The score will take care of itself ~ Bill Walsh

Stock Trading

Pros & Cons of Investing in AirBnB

Airbnb will finally be a publicly traded company <cheering noises>! As far as IPOs go, there were three companies that I’ve been excited about this year, 1 of which I can’t talk about due to conflict of interest and the other two are Unity and Airbnb. 

 

A lot of these news outlets and tubers, all they talk about is how exciting it is to see IPOs surge 50, 90, even 3x its listing price. But if you’ve been following my channel, you know I’m going to reel you in and pull you down to earth. 

 

Yes, I am freaking excited about AirBnB’s public offering even though they refuses to hire me multiple times, but I’m about to talk about why it’s a worthwhile investment because of it’s unique business value and then I’m going to talk about some potential risks if you invest in such hot pancake.

 

If you are as excited as I am about AirBnB or are just curious, please do me a favor, hit that like button so you can help me promote this channel and let’s get started!

 

 

So AirBnB. The company with founders who’s entrepreneurial spirit I can only dream of. By the way if you haven’t already, go check out the HowIBuiltThis podcast for AirBnB. It’ll for sure tickle your pickle

 <beep>

 

What is AirBnB’s Business

The company that has made couch surfing culturally acceptable.

 

The company that brought access to millions of locations that would NOT have been accessible otherwise, all built on a bit of money and a glorified version of a social contract that I get to sleep at your place on the cheap if you promise not to fuck it up. 

 

Of course it’s a bit more complicated than that, but it is absolutely amazing and the best thing since sliced bread. If you are having a vacation with your lover and is looking to stay at an expensive posh high rise 3 blocks from NYC Time Square, they’ve got it. If you want are hitchhiking solo and want to spend 25 bucks a night at some grad student’s dorm because you don’t speak German and don’t know how Berlin works, you can do that and come out unscathed.

 

Serious Pro Considerations

AirBnB has done a great job of making me feel like no matter what and where I look for a place to stay, I get a reasonable representation of it in its marketplace, and decent experience onsite. They make it a point to educate listers on being a good host and it clearly shows.

 

I’ve got scores of personal amusing personal stories that makes me want to book airBnB time and time again.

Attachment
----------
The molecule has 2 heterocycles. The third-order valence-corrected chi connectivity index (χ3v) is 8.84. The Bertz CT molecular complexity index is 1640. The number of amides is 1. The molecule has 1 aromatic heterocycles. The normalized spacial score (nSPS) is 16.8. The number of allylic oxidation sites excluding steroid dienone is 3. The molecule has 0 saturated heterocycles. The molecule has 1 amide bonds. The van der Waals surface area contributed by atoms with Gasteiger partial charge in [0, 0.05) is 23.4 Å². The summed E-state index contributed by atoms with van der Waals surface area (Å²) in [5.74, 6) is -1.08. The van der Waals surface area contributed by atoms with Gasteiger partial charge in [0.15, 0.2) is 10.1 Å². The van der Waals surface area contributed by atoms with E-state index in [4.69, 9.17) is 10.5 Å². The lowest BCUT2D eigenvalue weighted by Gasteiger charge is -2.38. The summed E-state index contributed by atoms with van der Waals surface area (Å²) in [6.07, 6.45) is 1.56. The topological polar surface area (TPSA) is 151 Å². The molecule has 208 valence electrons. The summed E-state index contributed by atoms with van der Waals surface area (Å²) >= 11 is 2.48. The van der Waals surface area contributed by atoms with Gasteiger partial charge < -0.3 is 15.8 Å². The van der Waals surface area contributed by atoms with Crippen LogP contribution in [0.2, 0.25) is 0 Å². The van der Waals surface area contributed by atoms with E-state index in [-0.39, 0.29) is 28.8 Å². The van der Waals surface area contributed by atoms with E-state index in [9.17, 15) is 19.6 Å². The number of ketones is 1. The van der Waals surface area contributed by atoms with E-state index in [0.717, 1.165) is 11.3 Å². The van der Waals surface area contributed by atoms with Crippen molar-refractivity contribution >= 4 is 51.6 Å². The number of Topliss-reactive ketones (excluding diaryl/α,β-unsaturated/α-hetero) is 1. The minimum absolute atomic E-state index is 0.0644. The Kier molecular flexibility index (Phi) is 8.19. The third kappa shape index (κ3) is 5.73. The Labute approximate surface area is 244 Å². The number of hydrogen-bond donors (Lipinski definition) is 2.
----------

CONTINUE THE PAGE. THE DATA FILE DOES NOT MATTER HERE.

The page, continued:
They’ve been growing leaps and bounds with VERY little real competition and now they even offer unique experiences to go along with your bookings. Because ultimately that’s why you’ve booked AirBnB right? You were looking for a unique stay, so why not supplement it with a unique experience too? I remember staying at NY for the weekend it was recommending that I book a boxing lesson with a local female champ or learn standup comedy from a local bum. How freaking sick is that?!

 

Yes, with COVID AirBnB and its hosts have suffered, but this kind of business has relatively low risk, because it’s the renters holding on to most of the fixed costs, not the platform. So at the end of the day, AirBnB will come back and grow stronger and stronger, because there will ALWAYS be people looking for a deal.

 

Investment Risks

 

Now the biggest risk I see with airbnb is regulations. It’s fucking with the multi-billion dollar hotel industry so naturally they’re going to pay cities to fight. This has been happening all over the place and it’s very unpredictable how it’s going to come out in the end. The next step we’ll probably see are renters trying to form unions. You can basically look at what’s happening with Uber and for the most part get an idea of what might happen to AirBnB.

 

The second risk is growth. What CAN airBnB do next to continue their explosive trajectory. What is in their business pipelines. I foresee more partnerships with unique experiences and maybe hotels and airlines. Because it’s man econ 101 that when you bundle product offerings right, you will upsell and make a lot more money. With the fact that AirBnB’s competitors are a lot more niche and a lot smaller, I think they have plenty of time to figure this out for the long term. For the SHORT TERM though, it is slightly risky, just because I’m not quite sure how much worse COVID is going to get and how it will affect all of these types of business.

 

I can tell you I know people who have been locked up for so long that they decided to book an AirBnB closeby just to have a change of scenery. Will that continue to be allowed? We’ll see.

 

The third risk is that I think AirBnB is SLIGHTLY a ticking time bomb for law suits. The reason I say this is probably 50% of what I booked on AirBnB were in places that didn’t actually allow AirBnB. You’d be surprised by the number of times I showed up to the airBnB address to a chained door, and then they message me telling me what the real address is… Just sayin

 

The last risk is timing. Time and time again I say this, but it just is, man. You’ve got NYU professors saying the same thing on their youtube channels too. THe market is frothy as fuck so you’re paying a premium on any stocks right now. THat being said, if you plan on holding this stock for 4 to 5 years, then most likely the premium will be insignificant compared to the gain you’d get in the end.

 

For me, though, I’m like a 5 out of 10 on the risk adversity scale, so I’m going to probably go in, but go light on my initial investment.

Interesting Reads:

https://www.theguardian.com/technology/2019/may/05/airbnb-homelessness-renting-housing-accommodation-social-policy-cities-travel-leisure#:~:text=Eleven%20years%20on%2C%20Airbnb’s%20site,half%20a%20billion%20since%202008.

Have any Question or Comment?

Leave a Reply

Your email address will not be published.